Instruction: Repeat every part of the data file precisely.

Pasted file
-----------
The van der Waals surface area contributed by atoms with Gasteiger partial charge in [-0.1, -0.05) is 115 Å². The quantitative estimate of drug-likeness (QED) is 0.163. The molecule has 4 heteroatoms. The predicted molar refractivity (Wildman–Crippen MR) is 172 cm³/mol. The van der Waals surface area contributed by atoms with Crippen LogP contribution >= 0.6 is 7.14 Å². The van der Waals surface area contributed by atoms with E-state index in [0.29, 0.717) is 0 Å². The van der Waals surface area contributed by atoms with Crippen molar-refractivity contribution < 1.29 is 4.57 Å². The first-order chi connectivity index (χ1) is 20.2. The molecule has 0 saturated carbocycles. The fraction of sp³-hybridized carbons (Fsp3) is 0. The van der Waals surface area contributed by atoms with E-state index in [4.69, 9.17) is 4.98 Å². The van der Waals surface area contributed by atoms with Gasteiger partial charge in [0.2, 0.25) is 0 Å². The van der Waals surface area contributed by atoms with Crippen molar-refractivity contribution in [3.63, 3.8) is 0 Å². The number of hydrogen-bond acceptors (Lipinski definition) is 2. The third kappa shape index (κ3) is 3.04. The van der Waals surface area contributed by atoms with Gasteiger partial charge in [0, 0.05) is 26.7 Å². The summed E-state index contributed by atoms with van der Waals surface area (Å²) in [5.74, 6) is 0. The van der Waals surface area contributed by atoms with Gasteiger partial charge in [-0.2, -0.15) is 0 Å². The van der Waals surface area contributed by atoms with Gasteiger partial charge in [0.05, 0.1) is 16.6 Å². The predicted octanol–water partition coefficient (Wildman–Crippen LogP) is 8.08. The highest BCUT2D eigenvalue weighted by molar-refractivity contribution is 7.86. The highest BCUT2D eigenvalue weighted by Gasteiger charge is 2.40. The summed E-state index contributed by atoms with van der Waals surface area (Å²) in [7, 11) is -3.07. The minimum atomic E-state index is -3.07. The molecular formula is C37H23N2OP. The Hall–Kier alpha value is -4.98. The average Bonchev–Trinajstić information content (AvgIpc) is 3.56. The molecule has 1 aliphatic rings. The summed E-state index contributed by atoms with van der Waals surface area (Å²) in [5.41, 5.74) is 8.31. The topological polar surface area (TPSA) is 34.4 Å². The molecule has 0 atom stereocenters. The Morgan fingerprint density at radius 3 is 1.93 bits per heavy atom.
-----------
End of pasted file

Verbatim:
The van der Waals surface area contributed by atoms with Gasteiger partial charge in [-0.1, -0.05) is 115 Å². The quantitative estimate of drug-likeness (QED) is 0.163. The molecule has 4 heteroatoms. The predicted molar refractivity (Wildman–Crippen MR) is 172 cm³/mol. The van der Waals surface area contributed by atoms with Crippen LogP contribution >= 0.6 is 7.14 Å². The van der Waals surface area contributed by atoms with E-state index in [0.29, 0.717) is 0 Å². The van der Waals surface area contributed by atoms with Crippen molar-refractivity contribution < 1.29 is 4.57 Å². The first-order chi connectivity index (χ1) is 20.2. The molecule has 0 saturated carbocycles. The fraction of sp³-hybridized carbons (Fsp3) is 0. The van der Waals surface area contributed by atoms with E-state index in [4.69, 9.17) is 4.98 Å². The van der Waals surface area contributed by atoms with Gasteiger partial charge in [0.2, 0.25) is 0 Å². The van der Waals surface area contributed by atoms with Crippen molar-refractivity contribution in [3.63, 3.8) is 0 Å². The number of hydrogen-bond acceptors (Lipinski definition) is 2. The third kappa shape index (κ3) is 3.04. The van der Waals surface area contributed by atoms with Gasteiger partial charge in [0, 0.05) is 26.7 Å². The summed E-state index contributed by atoms with van der Waals surface area (Å²) in [5.74, 6) is 0. The van der Waals surface area contributed by atoms with Gasteiger partial charge in [-0.2, -0.15) is 0 Å². The van der Waals surface area contributed by atoms with Gasteiger partial charge in [0.05, 0.1) is 16.6 Å². The predicted octanol–water partition coefficient (Wildman–Crippen LogP) is 8.08. The highest BCUT2D eigenvalue weighted by molar-refractivity contribution is 7.86. The highest BCUT2D eigenvalue weighted by Gasteiger charge is 2.40. The summed E-state index contributed by atoms with van der Waals surface area (Å²) in [7, 11) is -3.07. The minimum atomic E-state index is -3.07. The molecular formula is C37H23N2OP. The Hall–Kier alpha value is -4.98. The average Bonchev–Trinajstić information content (AvgIpc) is 3.56. The molecule has 1 aliphatic rings. The summed E-state index contributed by atoms with van der Waals surface area (Å²) in [5.41, 5.74) is 8.31. The topological polar surface area (TPSA) is 34.4 Å². The molecule has 0 atom stereocenters. The Morgan fingerprint density at radius 3 is 1.93 bits per heavy atom.